Ok, so I’m being built into a spiritual house – what for? What difference does it make? What do I do with that? Listen to verse 5 again:
Like living stones, let yourselves be built into a spiritual house, (why?) to be a holy priesthood, to offer spiritual sacrifices acceptable to God through Jesus Christ.
Let me unpack that a bit.
If you’re a living spiritual house then you have quite a calling to fulfill. Martin Luther called this the “priesthood of all believers”.
What does that mean for you? I guess it means that you shouldn’t solely rely on the formal priesthood to do the spiritual stuff for you.
You are being built into a spiritual house, and you are the ‘priest’ in your spiritual house. So you do all the priest stuff.
You interpret scripture.
You study. You pray.
You figure out how to translate a feeling into a Way of Life.
You offer support to those you’re in relationship with as best you can.
Today you get to serve communion.
You are a holy priesthood.
And how about the last part of v.5, the spiritual sacrifices question? What does a spiritual sacrifice do?
Sacrifice means to selflessly offer – so do that – selflessly, spiritually, offer yourself (your time, your attention, your awareness, your intellect, your talent, your passion, your conviction, your heart, your caring) offer it all to God.
There’s quite a difference between going to ‘the temple’ and having ‘the priests’ perform religious observances for you, and being a living spiritual house and being your own priest, and offering your own spiritual sacrifices to God.
It’s the difference between dead stones and living stones connected to and built upon the foundation of THE living stone, Jesus.
No, I’m not trying to talk myself out of a job. I’m saying that this place and my role exist to help build your temple and resource your priesthood and ministry through it – but it’s not just you alone.
The passage finishes with a pep talk about togetherness.
1 Peter 2:9-10 But you are a chosen race, a royal priesthood, a holy nation, God’s own people, in order that you may proclaim the mighty acts of God who called you out of darkness into God’s marvellous light.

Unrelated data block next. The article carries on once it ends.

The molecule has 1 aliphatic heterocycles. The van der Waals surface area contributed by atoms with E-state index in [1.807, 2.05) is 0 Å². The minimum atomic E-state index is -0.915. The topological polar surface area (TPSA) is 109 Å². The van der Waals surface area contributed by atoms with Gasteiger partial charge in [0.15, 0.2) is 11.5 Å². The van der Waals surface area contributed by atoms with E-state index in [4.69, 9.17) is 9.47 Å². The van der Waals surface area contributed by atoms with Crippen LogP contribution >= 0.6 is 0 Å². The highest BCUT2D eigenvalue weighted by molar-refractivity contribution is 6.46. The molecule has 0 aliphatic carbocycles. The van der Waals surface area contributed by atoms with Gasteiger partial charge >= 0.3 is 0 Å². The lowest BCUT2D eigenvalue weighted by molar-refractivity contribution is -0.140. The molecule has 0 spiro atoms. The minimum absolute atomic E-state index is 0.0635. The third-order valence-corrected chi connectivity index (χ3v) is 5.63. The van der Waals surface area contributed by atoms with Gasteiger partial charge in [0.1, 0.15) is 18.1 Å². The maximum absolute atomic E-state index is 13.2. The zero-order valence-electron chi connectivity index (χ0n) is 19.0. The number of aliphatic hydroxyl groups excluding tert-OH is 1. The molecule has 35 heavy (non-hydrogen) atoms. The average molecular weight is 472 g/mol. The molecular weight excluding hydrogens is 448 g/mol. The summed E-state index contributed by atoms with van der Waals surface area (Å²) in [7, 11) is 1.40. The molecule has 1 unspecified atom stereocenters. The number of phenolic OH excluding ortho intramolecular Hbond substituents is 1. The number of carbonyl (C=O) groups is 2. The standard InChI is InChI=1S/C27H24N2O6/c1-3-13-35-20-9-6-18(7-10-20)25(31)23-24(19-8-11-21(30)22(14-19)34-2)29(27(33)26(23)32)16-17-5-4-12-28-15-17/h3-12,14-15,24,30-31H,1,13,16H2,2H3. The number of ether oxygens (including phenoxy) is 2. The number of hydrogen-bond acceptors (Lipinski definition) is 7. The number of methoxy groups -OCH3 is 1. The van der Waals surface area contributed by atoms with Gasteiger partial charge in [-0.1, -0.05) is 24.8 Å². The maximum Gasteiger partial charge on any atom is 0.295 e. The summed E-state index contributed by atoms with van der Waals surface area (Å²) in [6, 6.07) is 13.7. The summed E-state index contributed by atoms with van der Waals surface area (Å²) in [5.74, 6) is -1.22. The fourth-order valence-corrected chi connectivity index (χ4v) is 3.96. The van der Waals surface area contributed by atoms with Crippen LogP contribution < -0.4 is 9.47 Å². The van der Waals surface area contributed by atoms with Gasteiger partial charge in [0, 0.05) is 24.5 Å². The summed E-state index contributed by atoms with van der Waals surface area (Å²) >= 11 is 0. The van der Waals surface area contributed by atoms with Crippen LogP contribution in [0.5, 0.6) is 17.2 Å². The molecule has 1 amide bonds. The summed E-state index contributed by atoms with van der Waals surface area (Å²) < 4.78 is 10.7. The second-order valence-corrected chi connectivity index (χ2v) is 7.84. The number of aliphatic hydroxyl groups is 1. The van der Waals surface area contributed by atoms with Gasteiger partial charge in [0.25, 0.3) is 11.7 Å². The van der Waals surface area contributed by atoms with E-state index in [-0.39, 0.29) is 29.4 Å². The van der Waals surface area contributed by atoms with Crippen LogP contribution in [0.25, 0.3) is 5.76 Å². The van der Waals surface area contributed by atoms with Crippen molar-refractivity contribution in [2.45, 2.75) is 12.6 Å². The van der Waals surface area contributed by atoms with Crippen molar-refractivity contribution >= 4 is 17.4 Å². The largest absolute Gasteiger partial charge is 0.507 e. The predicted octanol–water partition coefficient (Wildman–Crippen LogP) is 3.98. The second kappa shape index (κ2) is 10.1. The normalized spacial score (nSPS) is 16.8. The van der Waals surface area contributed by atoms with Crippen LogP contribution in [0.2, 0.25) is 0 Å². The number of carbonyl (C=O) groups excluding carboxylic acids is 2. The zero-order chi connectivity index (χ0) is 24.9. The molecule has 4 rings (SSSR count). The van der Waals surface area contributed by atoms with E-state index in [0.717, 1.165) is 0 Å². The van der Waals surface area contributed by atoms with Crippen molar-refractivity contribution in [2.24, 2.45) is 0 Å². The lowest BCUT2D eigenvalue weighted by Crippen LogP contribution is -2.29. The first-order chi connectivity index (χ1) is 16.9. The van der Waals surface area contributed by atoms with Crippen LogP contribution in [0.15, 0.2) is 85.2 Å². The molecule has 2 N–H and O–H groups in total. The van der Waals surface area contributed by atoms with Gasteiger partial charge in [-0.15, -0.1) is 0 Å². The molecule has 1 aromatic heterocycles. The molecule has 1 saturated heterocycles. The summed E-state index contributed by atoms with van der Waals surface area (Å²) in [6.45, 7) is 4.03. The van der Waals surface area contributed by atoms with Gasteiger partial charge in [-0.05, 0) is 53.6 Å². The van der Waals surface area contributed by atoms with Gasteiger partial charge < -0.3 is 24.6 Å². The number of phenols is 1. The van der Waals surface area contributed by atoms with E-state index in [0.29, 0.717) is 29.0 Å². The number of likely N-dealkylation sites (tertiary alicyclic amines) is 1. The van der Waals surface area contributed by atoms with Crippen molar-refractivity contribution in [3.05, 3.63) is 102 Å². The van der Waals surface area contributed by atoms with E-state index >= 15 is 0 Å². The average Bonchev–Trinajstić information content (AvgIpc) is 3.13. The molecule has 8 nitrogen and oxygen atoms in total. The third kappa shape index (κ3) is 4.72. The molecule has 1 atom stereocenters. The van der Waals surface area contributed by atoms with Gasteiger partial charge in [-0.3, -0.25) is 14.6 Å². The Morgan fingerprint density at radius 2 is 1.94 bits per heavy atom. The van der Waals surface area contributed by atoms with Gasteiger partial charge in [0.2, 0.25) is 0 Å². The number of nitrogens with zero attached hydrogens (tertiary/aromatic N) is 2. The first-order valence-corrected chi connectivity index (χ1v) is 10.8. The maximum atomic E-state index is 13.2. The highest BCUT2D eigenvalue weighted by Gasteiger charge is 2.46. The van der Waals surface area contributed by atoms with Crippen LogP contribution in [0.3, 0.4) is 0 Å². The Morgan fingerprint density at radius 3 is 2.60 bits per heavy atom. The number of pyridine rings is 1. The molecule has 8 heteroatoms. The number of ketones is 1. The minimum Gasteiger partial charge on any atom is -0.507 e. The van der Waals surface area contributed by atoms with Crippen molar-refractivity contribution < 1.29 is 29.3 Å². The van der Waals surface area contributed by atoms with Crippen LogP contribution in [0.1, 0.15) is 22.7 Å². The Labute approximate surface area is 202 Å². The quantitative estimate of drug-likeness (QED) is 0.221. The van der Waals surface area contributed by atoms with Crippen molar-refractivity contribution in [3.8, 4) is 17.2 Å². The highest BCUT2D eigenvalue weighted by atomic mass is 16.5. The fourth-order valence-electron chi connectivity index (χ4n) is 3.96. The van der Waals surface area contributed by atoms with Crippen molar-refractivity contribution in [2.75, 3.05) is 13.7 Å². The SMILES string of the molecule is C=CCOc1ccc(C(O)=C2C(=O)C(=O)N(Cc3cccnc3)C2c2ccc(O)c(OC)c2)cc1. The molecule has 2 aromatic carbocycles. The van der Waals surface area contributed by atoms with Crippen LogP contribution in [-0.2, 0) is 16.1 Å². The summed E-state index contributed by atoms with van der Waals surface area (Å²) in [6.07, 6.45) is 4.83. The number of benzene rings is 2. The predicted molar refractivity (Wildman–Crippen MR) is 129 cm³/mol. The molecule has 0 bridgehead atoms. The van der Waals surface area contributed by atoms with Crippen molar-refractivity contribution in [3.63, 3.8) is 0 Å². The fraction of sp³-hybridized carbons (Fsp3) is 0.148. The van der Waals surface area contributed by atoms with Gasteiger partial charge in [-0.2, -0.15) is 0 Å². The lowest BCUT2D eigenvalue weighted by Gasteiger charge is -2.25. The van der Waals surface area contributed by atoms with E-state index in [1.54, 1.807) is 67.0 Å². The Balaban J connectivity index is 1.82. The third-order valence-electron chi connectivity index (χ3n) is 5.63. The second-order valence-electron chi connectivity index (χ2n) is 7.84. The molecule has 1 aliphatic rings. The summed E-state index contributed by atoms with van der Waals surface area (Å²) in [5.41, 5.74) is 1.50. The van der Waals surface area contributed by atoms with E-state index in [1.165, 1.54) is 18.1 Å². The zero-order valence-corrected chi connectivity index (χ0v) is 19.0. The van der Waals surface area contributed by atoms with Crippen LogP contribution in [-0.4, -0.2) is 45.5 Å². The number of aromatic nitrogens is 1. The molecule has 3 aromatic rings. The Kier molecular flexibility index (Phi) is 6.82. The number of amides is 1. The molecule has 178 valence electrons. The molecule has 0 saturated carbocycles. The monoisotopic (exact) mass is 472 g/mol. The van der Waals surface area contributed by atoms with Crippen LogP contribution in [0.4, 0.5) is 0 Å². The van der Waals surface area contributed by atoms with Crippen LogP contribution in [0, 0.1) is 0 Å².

Once you were not a people, but now you are God’s people; once you had not received mercy, but now you have received mercy.
v.9 God’s own people – literally, it translates as ‘a peculiar people’.
Friends, you are a peculiar people.
You are God’s people.
You’re different. You are living stones.
Somewhere along the way you experienced something very special; new life – resurrection – a new way to be.
And that got you rolling…
We are part of this dynamic, spiritual movement that Jesus started, and we’re striving to figure out what that looks like today.
So we gather together, in curious motion, because together these living stones grow in faith – together these living stones celebrate God’s presence – together these living stones rejoice in renewed life.
Whether we do these things surrounded by bricks and mortar is irrelevant.
What matters is how we roll – together, as God’s peculiar people.
Being a living stone and letting yourself be built into a spiritual house is not always a smooth and easy ride, but we are meant to be in motion, in ministry, even when the path seems bumpy and full of pot holes and obstacles.
We are not meant to be fixed like bricks and mortar; we are called to keep journeying in Jesus’ way, as part of his holy movement of love, love, love. Like a rolling stone.
At least that’s how I see it. If for some reason you disagree with this theological interpretation, I just have one thing to say. Get off my cloud! 🙂